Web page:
Search results for 'Emily A. Gale' (try it on Scholar)

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  1.  12
    John O. Reiss, Ann C. Burke, Charles Archer, Miquel de Renzi, Hernán Dopazo, Arantza Etxeberría, Emily A. Gale, J. Richard Hinchliffe, Laura Nuño de la Rosa, Chris S. Rose, Diego Rasskin-Gutman & Gerd B. Müller (2008). Pere Alberch: Originator of EvoDevo. Biological Theory 3 (4):351-356.
    In September 2008, 10 years after the untimely death of Pere Alberch (1954–1998), the 20th Altenberg Workshop in Theoretical Biology gathered a group of Pere’s students, col- laborators, and colleagues (Figure 1) to celebrate his contribu- tions to the origins of EvoDevo. Hosted by the Konrad Lorenz Institute for Evolution and Cognition Research (KLI) outside Vienna, the group met for two days of discussion. The meeting was organized in tandem with a congress held in May 2008 at the Cavanilles Institute (...)
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  2.  4
    John O. Reiss, Ann C. Burke, Charles Archer, Miquel De Renzi, Hern an Dopazo, Arantza Etxeberrıa, Emily A. Gale, J. Richard Hinchliffe, Chris S. Rose & Diego Rasskin-Gutman (2008). Pere Alberch: Originator of EvoDevo. Biological Theory 3:4.
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  3. A. Largent Emily, G. Miller Franklin & Steven Joffe (2013). A Prescription for Ethical Learning. In Mildred Z. Solomon & Ann Bonham (eds.), Ethical Oversight of Learning Health Care Systems. Wiley-Blackwell
     
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  4. Richard M. Gale & Alexander R. Pruss (1999). A New Cosmological Argument. Religious Studies 35 (4):461-476.
    We will give a new cosmological argument for the existence of a being who, although not proved to be the absolutely perfect God of the great Medieval theists, also is capable of playing the role in the lives of working theists of a being that is a suitable object of worship, adoration, love, respect, and obedience. Unlike the absolutely perfect God, the God whose necessary existence is established by our argument will not be shown to essentially have the divine perfections (...)
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  5. Richard M. Gale & Alexander R. Pruss (2002). A Response to Oppy, and to Davey and Clifton. Religious Studies 38 (1):89-99.
    Our paper ‘A new cosmological argument’ gave an argument for the existence of God making use of the weak Principle of Sufficient Reason (W-PSR) which states that for every proposition p, if p is true, then it is possible that there is an explanation for p. Recently, Graham Oppy, as well as Kevin Davey and Rob Clifton, have criticized the argument. We reply to these criticisms. The most interesting kind of criticism in both papers alleges that the W-PSR can be (...)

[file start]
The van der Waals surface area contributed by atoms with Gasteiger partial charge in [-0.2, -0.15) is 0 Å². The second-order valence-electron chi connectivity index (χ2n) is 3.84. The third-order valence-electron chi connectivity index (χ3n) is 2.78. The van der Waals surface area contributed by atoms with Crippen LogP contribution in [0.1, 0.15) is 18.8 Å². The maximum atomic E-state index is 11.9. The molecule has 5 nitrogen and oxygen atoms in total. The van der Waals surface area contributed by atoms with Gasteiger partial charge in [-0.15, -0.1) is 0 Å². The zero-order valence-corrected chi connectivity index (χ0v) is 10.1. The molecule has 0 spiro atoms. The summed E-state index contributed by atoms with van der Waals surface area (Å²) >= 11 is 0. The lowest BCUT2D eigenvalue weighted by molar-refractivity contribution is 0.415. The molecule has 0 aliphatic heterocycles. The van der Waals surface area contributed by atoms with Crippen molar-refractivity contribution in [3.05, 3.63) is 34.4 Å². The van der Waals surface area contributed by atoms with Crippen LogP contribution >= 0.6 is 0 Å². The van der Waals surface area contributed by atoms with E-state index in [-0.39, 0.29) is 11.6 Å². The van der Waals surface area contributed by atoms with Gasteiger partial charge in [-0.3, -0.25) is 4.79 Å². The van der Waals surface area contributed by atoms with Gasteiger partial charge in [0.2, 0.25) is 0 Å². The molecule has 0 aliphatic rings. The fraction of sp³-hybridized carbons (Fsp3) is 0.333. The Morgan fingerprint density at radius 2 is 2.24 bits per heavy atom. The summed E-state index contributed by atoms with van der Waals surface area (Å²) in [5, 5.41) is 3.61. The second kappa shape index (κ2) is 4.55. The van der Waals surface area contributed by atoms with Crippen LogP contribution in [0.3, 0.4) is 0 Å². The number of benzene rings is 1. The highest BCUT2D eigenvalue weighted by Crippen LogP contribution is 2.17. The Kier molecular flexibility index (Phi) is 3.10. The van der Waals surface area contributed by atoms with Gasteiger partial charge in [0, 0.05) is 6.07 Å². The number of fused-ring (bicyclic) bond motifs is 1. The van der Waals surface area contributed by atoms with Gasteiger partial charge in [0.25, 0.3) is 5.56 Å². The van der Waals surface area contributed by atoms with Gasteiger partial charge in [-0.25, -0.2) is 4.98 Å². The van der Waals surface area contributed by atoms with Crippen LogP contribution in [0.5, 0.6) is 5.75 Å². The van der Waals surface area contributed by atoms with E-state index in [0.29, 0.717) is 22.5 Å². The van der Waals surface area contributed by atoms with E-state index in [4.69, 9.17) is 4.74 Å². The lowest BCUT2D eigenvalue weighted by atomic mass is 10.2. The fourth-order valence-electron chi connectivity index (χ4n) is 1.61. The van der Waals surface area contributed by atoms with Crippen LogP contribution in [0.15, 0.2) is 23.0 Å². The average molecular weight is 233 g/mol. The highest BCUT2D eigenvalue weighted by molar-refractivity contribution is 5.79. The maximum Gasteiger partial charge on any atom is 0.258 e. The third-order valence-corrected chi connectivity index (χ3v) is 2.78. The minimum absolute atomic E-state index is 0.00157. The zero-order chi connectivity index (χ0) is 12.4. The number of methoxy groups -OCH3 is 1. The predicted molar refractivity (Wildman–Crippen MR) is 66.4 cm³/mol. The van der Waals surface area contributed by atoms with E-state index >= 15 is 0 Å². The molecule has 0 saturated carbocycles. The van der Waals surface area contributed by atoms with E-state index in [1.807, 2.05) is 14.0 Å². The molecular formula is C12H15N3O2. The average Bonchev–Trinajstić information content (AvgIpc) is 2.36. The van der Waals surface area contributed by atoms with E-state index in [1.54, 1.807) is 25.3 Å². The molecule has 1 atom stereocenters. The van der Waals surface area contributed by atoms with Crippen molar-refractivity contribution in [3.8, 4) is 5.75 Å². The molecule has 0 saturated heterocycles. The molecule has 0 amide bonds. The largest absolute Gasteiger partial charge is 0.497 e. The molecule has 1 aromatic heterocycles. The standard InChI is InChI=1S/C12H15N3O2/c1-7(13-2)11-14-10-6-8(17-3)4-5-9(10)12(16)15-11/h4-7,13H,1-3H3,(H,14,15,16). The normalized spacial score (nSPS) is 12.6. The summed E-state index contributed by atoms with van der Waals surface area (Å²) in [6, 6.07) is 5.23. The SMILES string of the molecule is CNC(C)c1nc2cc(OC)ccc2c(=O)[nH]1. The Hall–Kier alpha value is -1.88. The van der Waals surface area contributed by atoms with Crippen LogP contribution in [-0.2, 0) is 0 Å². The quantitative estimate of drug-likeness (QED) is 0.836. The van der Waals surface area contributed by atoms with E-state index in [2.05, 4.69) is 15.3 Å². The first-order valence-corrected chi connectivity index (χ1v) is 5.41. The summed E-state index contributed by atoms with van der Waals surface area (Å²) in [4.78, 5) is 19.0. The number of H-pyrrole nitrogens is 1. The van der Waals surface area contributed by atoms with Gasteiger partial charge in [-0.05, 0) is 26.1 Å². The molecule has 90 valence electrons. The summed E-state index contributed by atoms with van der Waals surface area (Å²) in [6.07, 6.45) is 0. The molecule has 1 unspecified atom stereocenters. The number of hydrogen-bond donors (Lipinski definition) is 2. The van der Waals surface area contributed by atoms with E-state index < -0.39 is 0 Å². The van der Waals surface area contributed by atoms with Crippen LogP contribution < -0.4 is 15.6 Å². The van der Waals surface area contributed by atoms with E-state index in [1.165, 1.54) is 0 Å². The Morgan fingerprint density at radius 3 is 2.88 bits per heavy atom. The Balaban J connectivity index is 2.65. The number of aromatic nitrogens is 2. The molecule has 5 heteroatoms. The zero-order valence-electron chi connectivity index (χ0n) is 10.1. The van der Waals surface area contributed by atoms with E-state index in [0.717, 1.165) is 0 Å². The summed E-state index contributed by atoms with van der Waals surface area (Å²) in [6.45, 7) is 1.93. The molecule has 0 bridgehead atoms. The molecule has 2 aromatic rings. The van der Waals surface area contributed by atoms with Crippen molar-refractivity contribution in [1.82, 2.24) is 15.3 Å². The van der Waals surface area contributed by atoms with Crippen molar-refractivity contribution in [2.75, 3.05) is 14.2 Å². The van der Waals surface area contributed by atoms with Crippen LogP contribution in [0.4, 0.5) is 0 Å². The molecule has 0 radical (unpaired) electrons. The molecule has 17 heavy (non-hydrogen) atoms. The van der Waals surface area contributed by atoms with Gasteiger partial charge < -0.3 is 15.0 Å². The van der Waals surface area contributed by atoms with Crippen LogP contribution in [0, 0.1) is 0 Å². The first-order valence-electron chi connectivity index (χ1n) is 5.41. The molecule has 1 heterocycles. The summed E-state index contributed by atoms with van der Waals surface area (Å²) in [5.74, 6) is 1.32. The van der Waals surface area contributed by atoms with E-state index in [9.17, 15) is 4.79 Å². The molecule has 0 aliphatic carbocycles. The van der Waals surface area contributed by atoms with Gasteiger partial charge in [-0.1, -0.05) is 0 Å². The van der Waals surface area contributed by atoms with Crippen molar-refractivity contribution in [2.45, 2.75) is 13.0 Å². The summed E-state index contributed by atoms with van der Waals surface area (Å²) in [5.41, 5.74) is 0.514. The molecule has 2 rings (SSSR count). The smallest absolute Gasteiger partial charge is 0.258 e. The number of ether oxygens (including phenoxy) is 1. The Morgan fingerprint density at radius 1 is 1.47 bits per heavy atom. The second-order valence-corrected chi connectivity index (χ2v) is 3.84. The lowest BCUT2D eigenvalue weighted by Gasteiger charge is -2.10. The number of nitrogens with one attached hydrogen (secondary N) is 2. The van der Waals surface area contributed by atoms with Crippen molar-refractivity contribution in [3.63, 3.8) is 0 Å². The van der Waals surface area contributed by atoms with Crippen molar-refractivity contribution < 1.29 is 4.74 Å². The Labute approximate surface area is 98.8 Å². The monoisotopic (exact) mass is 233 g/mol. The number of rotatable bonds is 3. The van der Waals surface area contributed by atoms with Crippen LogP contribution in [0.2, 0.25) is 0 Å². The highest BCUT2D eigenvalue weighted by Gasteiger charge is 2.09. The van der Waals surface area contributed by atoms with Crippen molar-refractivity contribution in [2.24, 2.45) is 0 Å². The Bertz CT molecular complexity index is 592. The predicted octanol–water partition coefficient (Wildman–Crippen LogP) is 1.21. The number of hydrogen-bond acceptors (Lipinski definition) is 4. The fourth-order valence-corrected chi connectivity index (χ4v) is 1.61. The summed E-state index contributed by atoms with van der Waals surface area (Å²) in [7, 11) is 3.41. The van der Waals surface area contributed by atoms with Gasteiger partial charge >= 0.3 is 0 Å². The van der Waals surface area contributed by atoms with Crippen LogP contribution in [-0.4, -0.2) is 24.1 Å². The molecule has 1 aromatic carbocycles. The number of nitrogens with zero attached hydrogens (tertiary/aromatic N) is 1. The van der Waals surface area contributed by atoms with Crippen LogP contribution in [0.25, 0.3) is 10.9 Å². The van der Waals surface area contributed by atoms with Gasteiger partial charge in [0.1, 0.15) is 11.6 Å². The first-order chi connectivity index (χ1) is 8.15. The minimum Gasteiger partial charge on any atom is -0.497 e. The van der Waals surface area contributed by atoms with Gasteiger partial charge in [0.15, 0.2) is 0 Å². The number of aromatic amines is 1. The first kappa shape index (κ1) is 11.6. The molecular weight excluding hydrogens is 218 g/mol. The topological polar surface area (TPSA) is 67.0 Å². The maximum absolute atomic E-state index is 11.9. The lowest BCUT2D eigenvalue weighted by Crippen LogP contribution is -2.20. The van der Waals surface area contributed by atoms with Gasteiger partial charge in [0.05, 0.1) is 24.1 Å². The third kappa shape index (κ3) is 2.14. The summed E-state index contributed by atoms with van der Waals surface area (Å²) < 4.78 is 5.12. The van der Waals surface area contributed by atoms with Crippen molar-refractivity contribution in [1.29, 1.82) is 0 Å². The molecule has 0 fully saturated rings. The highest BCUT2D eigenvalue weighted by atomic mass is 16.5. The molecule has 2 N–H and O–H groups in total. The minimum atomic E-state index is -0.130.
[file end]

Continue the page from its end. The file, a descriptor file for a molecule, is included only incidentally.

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  6.  39
    Cassandra Pinnick & George Gale (2000). Philosophy of Science and History of Science: A Troubling Interaction. [REVIEW] Journal for General Philosophy of Science / Zeitschrift für Allgemeine Wissenschaftstheorie 31 (1):109-125.
    History and philosophy complement and overlap each other in subject matter, but the two disciplines exhibit conflict over methodology. Since Hempel's challenge to historians that they should adopt the covering law model of explanation, the methodological conflict has revolved around the respective roles of the general and the particular in each discipline. In recent years, the revival of narrativism in history, coupled with the trend in philosophy of science to rely upon case studies, joins the methodological conflict anew. So long (...)
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  7.  39
    Alexander Pruss & Richard M. Gale (2003). A Response to Almeida and Judisch. International Journal for Philosophy of Religion 53 (2):65-72.
    Our new cosmological argument for the existence of God weakens the usual Principle of Sufficient Reason premise that every contingent true proposition has an explanation to a weaker principle (WPSR) that every such proposition could have an explanation. Almeida and Judisch have criticized the premises of our argument for leading to a contradiction. We show that their argument fails, but along the way we are led to clarify the nature of the conclusion of our argument. Moreover, we discuss an argument (...)
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  8.  5
    Maggie Gale & Linden J. Ball (2009). Exploring the Determinants of Dual Goal Facilitation in a Rule Discovery Task. Thinking and Reasoning 15 (3):294 – 315.